In the past, the victim of a crime played a very minor role in criminal proceedings – the victim’s only relevance was to provide evidence. This has changed markedly during the last decades. The change was driven in large part by the lobbying of many victim support organisations, but also by the research (victimology), which investigated demands and needs of crime victims. Today, victim rights are considered human rights. Many international and European organisations are taking care of the implementation of victim rights.
The European Union has enacted Directive 2012/29/EU establishing minimum standards on the rights, support and protection of victims of crime.
The Directive, which applies to all 28 EU Member States , provides for the following:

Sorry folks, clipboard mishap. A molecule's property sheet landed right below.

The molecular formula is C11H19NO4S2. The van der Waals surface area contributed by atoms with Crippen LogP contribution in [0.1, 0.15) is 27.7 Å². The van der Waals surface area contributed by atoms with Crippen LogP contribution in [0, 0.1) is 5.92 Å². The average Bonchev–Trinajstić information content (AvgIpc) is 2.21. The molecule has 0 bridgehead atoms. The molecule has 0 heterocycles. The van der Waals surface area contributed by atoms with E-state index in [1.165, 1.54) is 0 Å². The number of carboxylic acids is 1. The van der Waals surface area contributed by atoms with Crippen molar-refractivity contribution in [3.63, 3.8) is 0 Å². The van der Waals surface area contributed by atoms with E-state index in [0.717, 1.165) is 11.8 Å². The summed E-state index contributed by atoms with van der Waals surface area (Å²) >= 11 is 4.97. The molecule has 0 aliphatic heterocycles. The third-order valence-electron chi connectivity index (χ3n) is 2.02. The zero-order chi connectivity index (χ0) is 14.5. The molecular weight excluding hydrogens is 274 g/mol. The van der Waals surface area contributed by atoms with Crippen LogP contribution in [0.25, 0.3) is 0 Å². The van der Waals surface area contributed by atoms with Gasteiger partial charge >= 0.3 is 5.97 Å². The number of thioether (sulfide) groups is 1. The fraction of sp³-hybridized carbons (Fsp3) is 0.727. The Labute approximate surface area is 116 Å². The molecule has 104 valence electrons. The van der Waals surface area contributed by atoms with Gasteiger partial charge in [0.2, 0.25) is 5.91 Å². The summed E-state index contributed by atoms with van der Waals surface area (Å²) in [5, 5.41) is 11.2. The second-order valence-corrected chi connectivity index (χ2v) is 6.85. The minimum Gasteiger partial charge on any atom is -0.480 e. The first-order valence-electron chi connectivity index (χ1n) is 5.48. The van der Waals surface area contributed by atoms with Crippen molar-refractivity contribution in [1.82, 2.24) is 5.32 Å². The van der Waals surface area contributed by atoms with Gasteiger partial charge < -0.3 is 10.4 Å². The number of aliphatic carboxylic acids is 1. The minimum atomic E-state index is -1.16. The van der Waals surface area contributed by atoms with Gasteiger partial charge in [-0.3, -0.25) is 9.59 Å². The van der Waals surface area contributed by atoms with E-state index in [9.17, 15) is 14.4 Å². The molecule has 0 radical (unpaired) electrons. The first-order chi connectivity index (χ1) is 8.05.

- Victims must be treated with respect.
- Victims must be informed of their rights so that they understand them and are informed about their case. All Member States must ensure that victims have cost-free access to victim support services.
- Victims must be allowed to participate in the proceedings if they wish so. If they choose to get involved, they have to be assisted. Especially vulnerable victims such as children, victims of sexual assault or persons with disabilities must be appropriately protected.
- Victims also have the right to be protected during the police investigation and the trial.
Victims of crime have special rights during the criminal proceedings. These rights are mostly contained in the Code of Criminal Procedure.